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The Petro: Using Blockchain Technology to Promote Trade and Finance National Debt

In December 2017, the government of Venezuela announced the development of a state-run cryptocurrency, the petro.

While the project does not embrace some tenants of blockchain-based cryptocurrencies, such as true decentralization and transparency, it has proven to be a captivating use case for how blockchain technology can be applied by governments as they grapple with legacy issues like international trade and national debt. 

The Introduction of the Petro

The white paper for the petro claimed that blockchain technology allowed the clearest application of Hugo Chávez’s proposal to directly back the value of a national currency with the natural resources of that nation. 

To this end, the Venezuelan government pre-mined the entire 2.7 billion coin supply of this currency for its initial coin offering (ICO), and it proposed a direct exchange rate of this cryptocurrency to Venezuelan reserves of crude oil. 

The launch of the petro is, in this manner, breaking new ground into the practical applications of blockchain technology, as it is an experiment not only in corresponding the value of cryptocurrency with a material good and with an explicit use-value, but also in fielding a cryptocurrency as the result of a centralized state effort, breaking with the tendency toward a model of decentralization as advocated from the earliest days of Bitcoin.

Although nations such as Estonia have already begun experimenting with blockchain technology to accomplish various tasks, Venezuela is undertaking the first broadscale attempt to use blockchain technology (with Forbes reporting that the petro may be Ethereum-based or run on the NEM blockchain) to finance a staggering national debt. The successes and failures of the petro can, in these respects, be studied to influence the future implementation of these strategies.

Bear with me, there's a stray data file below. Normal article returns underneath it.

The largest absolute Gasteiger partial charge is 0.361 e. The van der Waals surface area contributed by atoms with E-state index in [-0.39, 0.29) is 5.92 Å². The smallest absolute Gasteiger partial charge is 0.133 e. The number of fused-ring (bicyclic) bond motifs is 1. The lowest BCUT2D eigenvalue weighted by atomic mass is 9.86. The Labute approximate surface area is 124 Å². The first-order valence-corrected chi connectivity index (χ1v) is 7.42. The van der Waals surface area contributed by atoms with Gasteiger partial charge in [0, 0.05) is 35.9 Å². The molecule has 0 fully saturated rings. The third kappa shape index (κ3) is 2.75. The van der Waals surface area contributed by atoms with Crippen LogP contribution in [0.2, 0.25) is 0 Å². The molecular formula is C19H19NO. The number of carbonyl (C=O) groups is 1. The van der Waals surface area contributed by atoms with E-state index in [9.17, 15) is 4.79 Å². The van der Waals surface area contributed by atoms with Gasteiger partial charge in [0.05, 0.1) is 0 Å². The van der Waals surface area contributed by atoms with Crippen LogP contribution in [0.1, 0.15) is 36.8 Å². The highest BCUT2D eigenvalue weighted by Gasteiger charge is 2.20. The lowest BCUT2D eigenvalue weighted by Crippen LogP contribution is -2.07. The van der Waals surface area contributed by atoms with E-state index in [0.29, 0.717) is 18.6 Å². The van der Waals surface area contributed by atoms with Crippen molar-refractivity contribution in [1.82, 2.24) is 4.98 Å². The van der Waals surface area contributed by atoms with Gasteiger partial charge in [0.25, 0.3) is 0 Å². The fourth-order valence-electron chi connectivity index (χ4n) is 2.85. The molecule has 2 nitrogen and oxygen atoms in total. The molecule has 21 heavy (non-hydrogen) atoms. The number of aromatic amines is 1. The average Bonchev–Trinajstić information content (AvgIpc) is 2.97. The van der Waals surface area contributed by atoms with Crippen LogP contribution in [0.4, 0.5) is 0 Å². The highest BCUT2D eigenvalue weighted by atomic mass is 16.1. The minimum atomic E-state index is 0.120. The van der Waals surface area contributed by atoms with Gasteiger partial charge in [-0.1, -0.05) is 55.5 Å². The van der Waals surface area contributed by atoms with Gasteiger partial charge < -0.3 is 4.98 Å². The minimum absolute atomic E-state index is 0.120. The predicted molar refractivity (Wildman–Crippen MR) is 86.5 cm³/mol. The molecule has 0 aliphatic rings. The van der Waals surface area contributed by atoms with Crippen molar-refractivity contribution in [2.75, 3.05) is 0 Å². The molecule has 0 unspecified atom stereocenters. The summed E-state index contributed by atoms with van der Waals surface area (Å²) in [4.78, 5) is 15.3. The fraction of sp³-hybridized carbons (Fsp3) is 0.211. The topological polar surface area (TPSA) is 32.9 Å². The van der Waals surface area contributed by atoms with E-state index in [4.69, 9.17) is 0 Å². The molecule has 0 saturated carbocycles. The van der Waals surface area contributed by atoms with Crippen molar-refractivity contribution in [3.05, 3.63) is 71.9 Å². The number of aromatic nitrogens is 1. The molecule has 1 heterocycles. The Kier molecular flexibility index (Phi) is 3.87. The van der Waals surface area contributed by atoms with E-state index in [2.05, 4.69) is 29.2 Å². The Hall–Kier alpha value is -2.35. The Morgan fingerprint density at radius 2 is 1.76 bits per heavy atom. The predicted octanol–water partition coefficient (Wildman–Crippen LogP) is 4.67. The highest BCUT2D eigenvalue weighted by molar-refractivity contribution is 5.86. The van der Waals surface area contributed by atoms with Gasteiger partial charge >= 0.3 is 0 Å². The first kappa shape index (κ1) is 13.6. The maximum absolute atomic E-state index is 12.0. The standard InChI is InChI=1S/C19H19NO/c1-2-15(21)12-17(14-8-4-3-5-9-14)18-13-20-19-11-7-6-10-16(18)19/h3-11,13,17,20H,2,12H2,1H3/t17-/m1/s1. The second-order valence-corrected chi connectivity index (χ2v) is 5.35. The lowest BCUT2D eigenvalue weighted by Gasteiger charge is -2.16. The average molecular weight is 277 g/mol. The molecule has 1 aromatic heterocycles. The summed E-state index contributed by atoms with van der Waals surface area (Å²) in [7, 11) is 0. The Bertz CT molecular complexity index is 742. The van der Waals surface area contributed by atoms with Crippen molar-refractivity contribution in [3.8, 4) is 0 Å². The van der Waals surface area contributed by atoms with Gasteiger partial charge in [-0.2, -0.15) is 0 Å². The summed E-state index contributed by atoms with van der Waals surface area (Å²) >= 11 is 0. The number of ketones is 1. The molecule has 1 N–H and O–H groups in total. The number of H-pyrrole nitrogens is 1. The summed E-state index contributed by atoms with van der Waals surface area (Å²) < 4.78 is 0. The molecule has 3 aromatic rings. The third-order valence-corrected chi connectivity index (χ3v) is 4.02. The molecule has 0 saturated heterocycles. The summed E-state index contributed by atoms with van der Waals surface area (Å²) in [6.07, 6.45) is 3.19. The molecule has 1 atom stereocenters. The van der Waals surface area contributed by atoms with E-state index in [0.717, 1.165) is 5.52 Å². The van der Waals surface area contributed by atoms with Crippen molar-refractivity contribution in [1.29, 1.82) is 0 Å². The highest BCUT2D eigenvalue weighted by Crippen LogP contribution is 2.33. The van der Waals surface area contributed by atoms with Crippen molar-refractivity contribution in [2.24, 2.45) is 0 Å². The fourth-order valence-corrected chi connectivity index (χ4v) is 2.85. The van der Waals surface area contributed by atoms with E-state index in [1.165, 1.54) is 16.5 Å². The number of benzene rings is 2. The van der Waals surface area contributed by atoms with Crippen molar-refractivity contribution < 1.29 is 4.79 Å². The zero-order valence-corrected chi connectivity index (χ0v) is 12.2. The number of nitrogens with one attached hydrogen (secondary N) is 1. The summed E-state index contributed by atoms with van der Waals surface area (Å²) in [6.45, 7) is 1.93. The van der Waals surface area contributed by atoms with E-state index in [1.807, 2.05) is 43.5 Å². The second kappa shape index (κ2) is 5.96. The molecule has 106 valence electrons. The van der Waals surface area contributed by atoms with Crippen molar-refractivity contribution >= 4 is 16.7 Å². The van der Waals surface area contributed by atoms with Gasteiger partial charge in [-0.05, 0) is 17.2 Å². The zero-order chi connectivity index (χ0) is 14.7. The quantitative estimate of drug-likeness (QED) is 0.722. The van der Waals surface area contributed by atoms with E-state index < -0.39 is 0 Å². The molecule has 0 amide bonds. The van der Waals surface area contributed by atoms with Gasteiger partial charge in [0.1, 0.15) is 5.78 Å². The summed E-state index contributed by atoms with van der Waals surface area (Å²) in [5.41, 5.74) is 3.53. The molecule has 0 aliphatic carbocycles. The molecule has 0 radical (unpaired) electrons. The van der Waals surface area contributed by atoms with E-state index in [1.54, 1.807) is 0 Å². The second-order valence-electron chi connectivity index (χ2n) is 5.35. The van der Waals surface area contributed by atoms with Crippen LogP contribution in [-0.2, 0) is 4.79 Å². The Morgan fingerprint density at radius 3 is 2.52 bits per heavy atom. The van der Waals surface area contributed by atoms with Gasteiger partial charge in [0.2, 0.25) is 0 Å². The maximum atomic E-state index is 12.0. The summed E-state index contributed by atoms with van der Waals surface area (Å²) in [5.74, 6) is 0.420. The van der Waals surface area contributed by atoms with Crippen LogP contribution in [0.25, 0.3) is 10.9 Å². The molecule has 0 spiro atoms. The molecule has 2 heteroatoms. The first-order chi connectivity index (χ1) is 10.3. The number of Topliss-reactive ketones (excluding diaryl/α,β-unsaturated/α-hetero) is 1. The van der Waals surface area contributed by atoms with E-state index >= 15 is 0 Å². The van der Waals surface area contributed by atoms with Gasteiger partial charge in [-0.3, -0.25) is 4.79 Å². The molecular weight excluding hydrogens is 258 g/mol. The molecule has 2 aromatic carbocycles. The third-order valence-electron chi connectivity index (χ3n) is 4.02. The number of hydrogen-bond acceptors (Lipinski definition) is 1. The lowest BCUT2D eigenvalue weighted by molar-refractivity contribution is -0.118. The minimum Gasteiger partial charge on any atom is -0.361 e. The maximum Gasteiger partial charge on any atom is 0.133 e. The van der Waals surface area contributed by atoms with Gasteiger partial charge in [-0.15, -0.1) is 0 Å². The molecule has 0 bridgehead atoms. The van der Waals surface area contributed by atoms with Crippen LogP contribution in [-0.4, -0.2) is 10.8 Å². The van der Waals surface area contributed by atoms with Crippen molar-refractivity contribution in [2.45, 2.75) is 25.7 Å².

Due to the relationship between U.S. sanctions and financial turmoil in Venezuela, the evasion of these sanctions is an integral component to the Venezuelan government’s strategy for the petro, and this strategy has attracted foreign interest, especially from Russia and China. The international geopolitics at play have significantly impacted the launch of the petro, with the U.S. government immediately banning U.S. citizens from purchasing it or furthering its development.

Nevertheless, the Venezuelan president who initially launched the petro, Nicolás Maduro, recently won re-election for his seat, so the first experiment with state-backed cryptocurrency will apparently continue to receive state support. 

Private Domestic Mining 

Venezuela is currently going through a period of hyperinflation, with the bolivar having lost 99.99 percent of its value in the last five years. As part of an attempt to stabilize the domestic economy, the government has instituted price controls on many basic necessities of life, notably including electricity.